Shelby E. Mann

Ryan D. WhiteShelby is a second year law student at the Syracuse University College of Law. She is the 2018-9 Editor in Chief of the Syracuse Law Review, as well as a member of the Journal on Terrorism and Security Analysis, and the senior editor for the Syrian Accountability Project. During her final year at the University of Missouri, she served as a full-time news producer for ABC 17 News. Shelby spent her first summer of law school at the Shelby County District Attorney General's Office in Memphis, Tenn., in the Public Corruption and Economic Crimes Unit. Full biography

Christopher w. FolkChristopher W. Folk

is a 2017 graduate of SU College of Law. A non-traditional student, Christopher returned to academia after spending nearly twenty years in the high tech industry. Christopher served in the Marine Corps, graduated from Cornell University with a B.S. In Applied Economics and Business Management, attended Northeastern University’s High-Tech MBA Program and received a M.S. In Computer Information Systems. Christopher previously worked in Software Engineering. Christopher is currently serving his second term as Town Justice for the Town of Waterloo. Christopher externed with a Cybersecurity firm in the Washington, D.C. area between his first and second year at SU College of Law. Full biography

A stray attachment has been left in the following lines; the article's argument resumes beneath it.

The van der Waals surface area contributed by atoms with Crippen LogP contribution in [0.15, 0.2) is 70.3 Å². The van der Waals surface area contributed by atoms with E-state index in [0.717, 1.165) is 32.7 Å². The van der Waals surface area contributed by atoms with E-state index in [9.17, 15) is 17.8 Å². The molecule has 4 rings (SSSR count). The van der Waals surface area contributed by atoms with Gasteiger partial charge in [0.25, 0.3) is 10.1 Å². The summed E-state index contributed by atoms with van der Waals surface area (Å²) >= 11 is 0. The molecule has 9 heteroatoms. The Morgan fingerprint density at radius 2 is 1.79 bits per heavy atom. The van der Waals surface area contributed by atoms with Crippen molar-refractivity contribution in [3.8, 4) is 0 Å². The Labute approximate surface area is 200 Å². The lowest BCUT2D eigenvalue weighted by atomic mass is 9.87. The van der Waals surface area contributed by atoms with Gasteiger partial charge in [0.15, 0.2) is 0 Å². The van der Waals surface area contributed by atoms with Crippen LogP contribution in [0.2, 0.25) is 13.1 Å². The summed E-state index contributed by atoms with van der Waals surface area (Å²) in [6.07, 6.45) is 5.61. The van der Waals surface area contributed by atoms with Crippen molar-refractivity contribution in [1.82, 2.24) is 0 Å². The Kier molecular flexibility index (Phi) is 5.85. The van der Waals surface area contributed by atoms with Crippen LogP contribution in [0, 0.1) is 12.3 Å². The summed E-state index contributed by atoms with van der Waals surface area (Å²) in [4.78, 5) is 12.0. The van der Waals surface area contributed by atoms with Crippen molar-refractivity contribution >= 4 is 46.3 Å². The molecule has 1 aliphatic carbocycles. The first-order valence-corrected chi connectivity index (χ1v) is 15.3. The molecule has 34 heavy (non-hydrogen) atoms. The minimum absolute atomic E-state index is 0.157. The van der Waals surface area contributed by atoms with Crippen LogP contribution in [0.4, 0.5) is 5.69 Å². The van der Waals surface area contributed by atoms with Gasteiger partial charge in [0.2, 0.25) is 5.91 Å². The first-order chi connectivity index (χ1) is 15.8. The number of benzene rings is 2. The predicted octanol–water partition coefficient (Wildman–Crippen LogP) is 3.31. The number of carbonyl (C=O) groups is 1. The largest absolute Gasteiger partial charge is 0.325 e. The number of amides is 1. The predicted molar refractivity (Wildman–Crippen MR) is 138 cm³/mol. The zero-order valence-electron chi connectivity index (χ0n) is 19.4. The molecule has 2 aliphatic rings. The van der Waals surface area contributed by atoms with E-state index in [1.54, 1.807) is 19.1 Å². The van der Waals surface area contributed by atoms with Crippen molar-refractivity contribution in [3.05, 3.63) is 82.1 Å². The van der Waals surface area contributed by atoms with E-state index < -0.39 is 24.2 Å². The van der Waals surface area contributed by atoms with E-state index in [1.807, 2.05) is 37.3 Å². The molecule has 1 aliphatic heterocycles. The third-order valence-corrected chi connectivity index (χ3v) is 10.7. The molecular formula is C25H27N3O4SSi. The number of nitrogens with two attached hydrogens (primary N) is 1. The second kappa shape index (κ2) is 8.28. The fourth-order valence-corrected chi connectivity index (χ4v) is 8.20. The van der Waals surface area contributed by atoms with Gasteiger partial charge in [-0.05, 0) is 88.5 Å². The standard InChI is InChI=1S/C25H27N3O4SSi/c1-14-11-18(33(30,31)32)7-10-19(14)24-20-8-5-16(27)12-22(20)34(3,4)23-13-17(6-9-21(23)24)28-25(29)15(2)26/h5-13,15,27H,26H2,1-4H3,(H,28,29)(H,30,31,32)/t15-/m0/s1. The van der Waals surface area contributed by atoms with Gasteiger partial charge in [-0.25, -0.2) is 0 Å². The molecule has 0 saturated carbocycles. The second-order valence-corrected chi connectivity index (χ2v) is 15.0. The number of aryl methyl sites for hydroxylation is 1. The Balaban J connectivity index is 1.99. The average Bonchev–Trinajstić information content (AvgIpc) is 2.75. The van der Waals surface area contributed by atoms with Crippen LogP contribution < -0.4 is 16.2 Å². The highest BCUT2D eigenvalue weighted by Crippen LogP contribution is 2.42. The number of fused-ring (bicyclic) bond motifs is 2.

Anna Maria Castillo

Anna Maria Castillois 2016 graduate of Syracuse College of Law. She also holds a Master of Arts in International Relations from Syracuse University's Maxwell School of Citizenship and Public Affairs. She has interned at a London-based think-tank that specializes in transnational terrorism and global security and at the legal department of a defense contractor. She served as an executive editor in the Syracuse Law Review. Full biography

Jennifer A. CamilloJennifer A. Camillo

is a 2015 graduate of Syracuse College of Law and is a prosecutor. She has served as a law clerk in the United States Attorney’s Office for the Northern District of New York and the Cayuga County District Attorney’s Office and as an extern in the Oneida County District Attorney’s Office. She was a member of the Syracuse National Trial Team and was awarded the Tiffany Cup by the New York Bar Association for her trial advocacy achievements.

Tara J. PistoreseTara J. Pistorese

holds Juris Doctor and Masters of Public Administration degrees from Syracuse University's Maxwell School of Citizenship and Public Affairs and its College of Law. She wrote for this blog when a student. She is now a member of the U.S. Army Judge Advocate General's Corps.

Benjamin Zaiser

is both a scholar and a Federal Agent of the Federal Criminal Police Office of Germany. (Opinions expressed here are his own and not any part of official duty.) Full biography